From here you will eventually be able to see Tenaya Lake. At this point, go east and down along game trails through the forest on soft duff, boulders, and cedar mulch (no bushwhacking) until you come out on the trail about 300 yards from the beach and from there back to your car.

I think I expected too much of the route. It's in an absolutely fantastic setting and the approach and descent are adventurous, but the actual climbing is not terribly special, nor is the rock. Still an awesome peak in Yosemite. Sep 19, 2011
Kevin Heckeler
Las Vegas, NV
  5.5 PG13
Kevin Heckeler   Las Vegas, NV
  5.5 PG13
Definitely a couple 5.5 moves/sections, most of it is 5.3-ish. Some runout, but generally a G climb.

We descended down the west side, following the ridge for a while (trending down and right) until we could descend to the lake and caught the lake trail about 15 minutes from the car. We ended up on terrain that had no trace of man and was easy. Good way of getting to see some of the high country wildernerss.

We have nothing like this in the Northeast. 1500 feet of quality rock, some of it the best rock I've ever climbed on, and some good sections of easy climbing to boot. Prior to this the longest route we had ever done was 800 feet at Chapel Pond in the Adirondacks. We breezed this in about 6.5 hours up, 2.5 hours down, taking our time. We roped for the second half and climbed it traditionally. I guess you could simul climb it, but I don't know what the rush would be. I loved ever second being on the side of this wall and as you got higher the views got more amazing. Late day storms to the East made for spectacular backdrop against the jagged Sierra peaks. More awesomeness in one vista than the entire northeast has combined.

Don't be surprised if you see Marmots on the wall. They can sure climb. Oct 10, 2011
If you are following the easiest path (left side) have some fun and leave the gear at home. 1 hour hike up, 1.5 hour climb, 1.5 hour hike out.....5 minute swim in the lake. Aug 6, 2012
maggie-girl Wenski
Mammoth Lakes, CA
maggie-girl Wenski   Mammoth Lakes, CA
We found the only fixed pin left on the route at top of p8! After simul climbing the first 7 pitches, decided to pitch-out the "crux" slab pitches. Fun polished slab climbing! Exciting loose blocks with exposure to the top added to the experience. Just wish there was a better way off than the ledge traverse (forever) to the talus/duff descent back to the approach trail. Out to Sunrise seemed a little far-- Sep 22, 2012
Boulder, CO
  5.4 PG13
boulderkeith   Boulder, CO
  5.4 PG13
The route definitely contains some 5th class slab on the upper portion of the route. The lower portion has a lot of 4th class. Definitely do the 5.7 finish. Straightforward and fun. We did the ledge traverse in the trees descent. It was pretty good at the top but either we missed the best point to turn downhill or it is not so great at the end. I would consider descending all the way down the ridge to the trail around Tenaya Lake if I do the route again. We had the gearloop topo. It was not great. A lot of the pitch distances seem short and didn't seem like the best belay spots. Oct 1, 2012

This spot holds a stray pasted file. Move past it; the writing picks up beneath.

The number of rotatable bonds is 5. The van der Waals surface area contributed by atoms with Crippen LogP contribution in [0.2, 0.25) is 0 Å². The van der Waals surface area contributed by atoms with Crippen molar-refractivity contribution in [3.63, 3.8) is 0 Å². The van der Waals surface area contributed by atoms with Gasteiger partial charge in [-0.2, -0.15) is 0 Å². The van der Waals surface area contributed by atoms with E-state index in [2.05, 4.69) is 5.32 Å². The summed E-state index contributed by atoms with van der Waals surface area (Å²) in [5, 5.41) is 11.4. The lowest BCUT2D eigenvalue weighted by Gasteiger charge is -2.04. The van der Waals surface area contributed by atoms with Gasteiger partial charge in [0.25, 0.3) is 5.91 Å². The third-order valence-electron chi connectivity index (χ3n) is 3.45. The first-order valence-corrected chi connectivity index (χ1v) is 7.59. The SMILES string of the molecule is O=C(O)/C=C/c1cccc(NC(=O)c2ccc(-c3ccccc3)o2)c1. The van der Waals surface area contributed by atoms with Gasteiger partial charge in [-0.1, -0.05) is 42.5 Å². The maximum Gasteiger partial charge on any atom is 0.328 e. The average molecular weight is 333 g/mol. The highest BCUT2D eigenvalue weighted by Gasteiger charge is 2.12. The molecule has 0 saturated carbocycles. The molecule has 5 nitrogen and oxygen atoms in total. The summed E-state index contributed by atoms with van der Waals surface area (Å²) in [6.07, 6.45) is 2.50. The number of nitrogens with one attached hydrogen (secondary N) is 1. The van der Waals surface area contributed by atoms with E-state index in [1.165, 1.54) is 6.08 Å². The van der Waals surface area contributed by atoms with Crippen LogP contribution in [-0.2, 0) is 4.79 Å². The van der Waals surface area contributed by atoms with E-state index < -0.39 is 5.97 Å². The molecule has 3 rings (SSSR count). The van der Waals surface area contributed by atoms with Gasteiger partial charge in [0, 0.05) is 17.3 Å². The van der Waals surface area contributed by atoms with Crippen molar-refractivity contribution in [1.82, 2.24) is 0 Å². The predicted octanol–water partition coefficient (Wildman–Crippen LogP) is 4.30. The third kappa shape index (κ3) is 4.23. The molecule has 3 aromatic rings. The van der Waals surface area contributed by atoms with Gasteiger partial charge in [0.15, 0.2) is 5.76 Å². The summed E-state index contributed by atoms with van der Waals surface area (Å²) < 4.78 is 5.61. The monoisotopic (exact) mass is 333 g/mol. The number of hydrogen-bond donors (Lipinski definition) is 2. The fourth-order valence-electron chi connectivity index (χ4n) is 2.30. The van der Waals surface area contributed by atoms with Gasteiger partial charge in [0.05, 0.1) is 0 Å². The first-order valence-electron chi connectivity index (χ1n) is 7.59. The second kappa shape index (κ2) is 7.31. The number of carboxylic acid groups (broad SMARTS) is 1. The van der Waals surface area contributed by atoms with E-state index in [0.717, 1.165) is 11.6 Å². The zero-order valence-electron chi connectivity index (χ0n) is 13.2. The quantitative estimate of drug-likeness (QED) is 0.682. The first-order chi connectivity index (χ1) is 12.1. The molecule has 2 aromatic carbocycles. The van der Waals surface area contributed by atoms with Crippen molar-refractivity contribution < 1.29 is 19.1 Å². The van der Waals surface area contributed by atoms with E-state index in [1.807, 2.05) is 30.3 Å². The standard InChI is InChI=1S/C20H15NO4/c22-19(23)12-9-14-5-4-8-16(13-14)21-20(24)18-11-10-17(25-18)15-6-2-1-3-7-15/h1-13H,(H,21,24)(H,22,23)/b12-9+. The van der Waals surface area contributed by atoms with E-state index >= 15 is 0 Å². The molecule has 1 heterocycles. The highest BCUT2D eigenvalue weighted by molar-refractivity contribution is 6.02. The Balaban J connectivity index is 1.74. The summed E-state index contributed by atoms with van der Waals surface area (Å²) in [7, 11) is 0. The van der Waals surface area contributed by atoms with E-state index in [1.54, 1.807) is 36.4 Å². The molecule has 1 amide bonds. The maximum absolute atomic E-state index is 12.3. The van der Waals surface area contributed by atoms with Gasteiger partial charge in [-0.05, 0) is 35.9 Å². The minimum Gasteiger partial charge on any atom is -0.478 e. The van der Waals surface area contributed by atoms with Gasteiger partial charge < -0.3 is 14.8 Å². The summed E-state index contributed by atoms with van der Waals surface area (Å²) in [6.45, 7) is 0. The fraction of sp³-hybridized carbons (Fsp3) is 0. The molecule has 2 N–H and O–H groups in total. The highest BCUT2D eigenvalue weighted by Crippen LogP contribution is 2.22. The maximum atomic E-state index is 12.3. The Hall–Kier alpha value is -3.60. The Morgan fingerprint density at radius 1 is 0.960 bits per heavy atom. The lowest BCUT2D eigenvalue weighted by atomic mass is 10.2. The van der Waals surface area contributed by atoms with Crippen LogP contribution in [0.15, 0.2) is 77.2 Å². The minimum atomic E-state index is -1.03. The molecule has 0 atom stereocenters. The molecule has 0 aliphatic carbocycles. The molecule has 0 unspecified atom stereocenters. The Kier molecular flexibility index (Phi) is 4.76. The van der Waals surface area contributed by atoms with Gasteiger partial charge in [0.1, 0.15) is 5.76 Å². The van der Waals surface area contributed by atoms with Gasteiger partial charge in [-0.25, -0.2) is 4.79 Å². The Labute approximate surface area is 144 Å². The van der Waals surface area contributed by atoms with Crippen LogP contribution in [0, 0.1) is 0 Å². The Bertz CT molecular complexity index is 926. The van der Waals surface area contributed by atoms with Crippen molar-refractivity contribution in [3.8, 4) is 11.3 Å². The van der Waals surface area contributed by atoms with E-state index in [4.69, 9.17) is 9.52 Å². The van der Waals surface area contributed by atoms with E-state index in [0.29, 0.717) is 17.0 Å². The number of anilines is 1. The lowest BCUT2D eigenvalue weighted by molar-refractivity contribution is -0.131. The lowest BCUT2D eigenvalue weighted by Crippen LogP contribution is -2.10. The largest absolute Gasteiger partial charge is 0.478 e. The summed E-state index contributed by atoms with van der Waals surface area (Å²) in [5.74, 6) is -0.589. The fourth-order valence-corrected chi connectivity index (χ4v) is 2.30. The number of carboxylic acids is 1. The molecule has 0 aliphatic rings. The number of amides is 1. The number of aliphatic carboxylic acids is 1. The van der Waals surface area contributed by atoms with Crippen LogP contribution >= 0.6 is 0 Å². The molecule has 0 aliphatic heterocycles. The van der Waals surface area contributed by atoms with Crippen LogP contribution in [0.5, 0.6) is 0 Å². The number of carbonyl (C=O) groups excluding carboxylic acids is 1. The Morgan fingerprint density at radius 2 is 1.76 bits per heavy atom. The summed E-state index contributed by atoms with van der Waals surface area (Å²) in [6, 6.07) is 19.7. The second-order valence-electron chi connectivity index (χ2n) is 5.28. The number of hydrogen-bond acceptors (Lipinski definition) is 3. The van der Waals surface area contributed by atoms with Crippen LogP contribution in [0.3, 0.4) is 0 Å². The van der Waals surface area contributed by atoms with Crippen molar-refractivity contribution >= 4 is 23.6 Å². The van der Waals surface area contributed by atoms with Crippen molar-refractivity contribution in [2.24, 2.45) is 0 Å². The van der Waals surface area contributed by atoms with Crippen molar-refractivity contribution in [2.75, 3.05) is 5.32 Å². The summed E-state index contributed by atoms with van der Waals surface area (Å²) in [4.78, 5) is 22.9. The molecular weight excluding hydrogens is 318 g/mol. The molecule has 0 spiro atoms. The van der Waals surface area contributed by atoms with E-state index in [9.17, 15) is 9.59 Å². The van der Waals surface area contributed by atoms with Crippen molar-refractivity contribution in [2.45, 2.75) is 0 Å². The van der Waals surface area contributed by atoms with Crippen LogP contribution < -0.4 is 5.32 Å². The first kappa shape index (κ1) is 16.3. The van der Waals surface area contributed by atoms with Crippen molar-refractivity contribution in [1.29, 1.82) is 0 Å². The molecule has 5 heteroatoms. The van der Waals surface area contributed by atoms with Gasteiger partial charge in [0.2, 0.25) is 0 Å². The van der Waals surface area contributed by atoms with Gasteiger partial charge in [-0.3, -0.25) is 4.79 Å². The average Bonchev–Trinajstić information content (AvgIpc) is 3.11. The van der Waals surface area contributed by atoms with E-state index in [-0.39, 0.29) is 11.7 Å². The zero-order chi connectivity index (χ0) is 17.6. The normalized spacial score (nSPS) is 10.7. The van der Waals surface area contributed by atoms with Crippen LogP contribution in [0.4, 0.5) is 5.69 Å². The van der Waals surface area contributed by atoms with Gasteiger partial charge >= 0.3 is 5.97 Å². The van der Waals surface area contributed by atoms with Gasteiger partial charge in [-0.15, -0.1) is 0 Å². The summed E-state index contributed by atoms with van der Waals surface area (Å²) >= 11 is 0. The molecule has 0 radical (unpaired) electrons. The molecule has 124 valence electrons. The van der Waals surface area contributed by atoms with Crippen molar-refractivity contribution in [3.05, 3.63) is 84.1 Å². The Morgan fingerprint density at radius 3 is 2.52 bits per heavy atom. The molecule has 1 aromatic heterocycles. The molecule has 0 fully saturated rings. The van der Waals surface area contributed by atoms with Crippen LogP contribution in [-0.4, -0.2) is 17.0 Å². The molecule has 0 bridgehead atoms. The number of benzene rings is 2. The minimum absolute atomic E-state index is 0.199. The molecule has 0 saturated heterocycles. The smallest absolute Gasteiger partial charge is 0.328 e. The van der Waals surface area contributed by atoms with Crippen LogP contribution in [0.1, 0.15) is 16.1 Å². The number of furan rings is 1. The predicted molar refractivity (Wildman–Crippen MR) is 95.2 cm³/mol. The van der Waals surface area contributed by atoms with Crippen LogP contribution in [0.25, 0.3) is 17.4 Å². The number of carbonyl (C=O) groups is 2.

Rude Boy
San Francisco, CA
Rude Boy   San Francisco, CA
The 5.8 splitter at the top is awesome if you choose to do it. There is a lot of variation going up so it can be a little easier or harder depending on the exact line you take. May 22, 2013
As of August 2013, I didn't think the approach was that difficult to follow. There's a .GPX file with a track for GPS navigation linked from this page .

Or here's some instructions:
From the parking lot 200m NE from the NE corner of Tenaya Lake (GPS latitude/longitude ~ N37.8378 W119.4518), walk on the paved trail to the beach roughly S about 300 meters, but before reaching the beach, where the paved trail curves R, continue straight S on a vague unmarked track. About 300m, after crossing a little creek, meet the main trail from Tenaya Lake to Tuolumne Meadows (lat/long ~ N37.8338 W119.4506). Turn L on this and go NE about 300m (to lat/long ~ N37.8356 W119.4486). A vague track forks off R, at first roughly E about 225m (some cairns) gently uphill, then roughly SSE about 300m, up more steeply, some zig-zags and horizontal sections, some narrow passages thru bushes, a scramble move over dead tree branches ... finishing with a little down to (lat/long ~ N37.8336 W119.4446). Aug 14, 2013
Lance Ranzer
Lance Ranzer  
Awesome climb! leave the rope and gear at the car. (seriously)
Me (8+ years of climbing) and my girl (1+ year of climbing) did this in 1.5hrs as our first free solo. Never once used the rope or gear. Plus you can pass tons of parties that were on rope (took them 3+ hours to get to top) Tons of way to get to the top, and of course you can pick the easiest ways via just looking around the sea of flakes and cracks to use.

Hike off sucks, long, long way down the ridge line and through tons of trees that go on for ever!! Finally meeting up to the trail head near lake. Jump in afterwards for a refreshing finish. Well worth it. Aug 19, 2015